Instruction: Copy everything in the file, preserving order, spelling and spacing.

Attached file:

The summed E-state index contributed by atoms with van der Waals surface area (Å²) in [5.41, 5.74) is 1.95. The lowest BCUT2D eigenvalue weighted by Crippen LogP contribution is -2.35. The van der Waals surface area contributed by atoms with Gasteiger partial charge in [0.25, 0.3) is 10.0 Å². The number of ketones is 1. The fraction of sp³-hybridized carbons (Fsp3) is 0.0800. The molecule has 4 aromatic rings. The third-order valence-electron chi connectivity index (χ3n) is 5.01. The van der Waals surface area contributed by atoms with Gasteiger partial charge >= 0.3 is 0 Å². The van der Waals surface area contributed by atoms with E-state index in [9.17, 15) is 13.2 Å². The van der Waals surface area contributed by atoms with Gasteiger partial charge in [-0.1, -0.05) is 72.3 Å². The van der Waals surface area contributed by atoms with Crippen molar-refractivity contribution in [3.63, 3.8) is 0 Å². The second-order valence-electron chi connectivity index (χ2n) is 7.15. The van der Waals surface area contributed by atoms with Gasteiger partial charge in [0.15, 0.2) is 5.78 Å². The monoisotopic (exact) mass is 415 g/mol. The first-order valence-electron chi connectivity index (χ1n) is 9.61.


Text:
The summed E-state index contributed by atoms with van der Waals surface area (Å²) in [5.41, 5.74) is 1.95. The lowest BCUT2D eigenvalue weighted by Crippen LogP contribution is -2.35. The van der Waals surface area contributed by atoms with Gasteiger partial charge in [0.25, 0.3) is 10.0 Å². The number of ketones is 1. The fraction of sp³-hybridized carbons (Fsp3) is 0.0800. The molecule has 4 aromatic rings. The third-order valence-electron chi connectivity index (χ3n) is 5.01. The van der Waals surface area contributed by atoms with Gasteiger partial charge >= 0.3 is 0 Å². The van der Waals surface area contributed by atoms with E-state index in [9.17, 15) is 13.2 Å². The van der Waals surface area contributed by atoms with Gasteiger partial charge in [-0.1, -0.05) is 72.3 Å². The van der Waals surface area contributed by atoms with Crippen molar-refractivity contribution in [3.63, 3.8) is 0 Å². The second-order valence-electron chi connectivity index (χ2n) is 7.15. The van der Waals surface area contributed by atoms with Gasteiger partial charge in [0.15, 0.2) is 5.78 Å². The monoisotopic (exact) mass is 415 g/mol. The first-order valence-electron chi connectivity index (χ1n) is 9.61.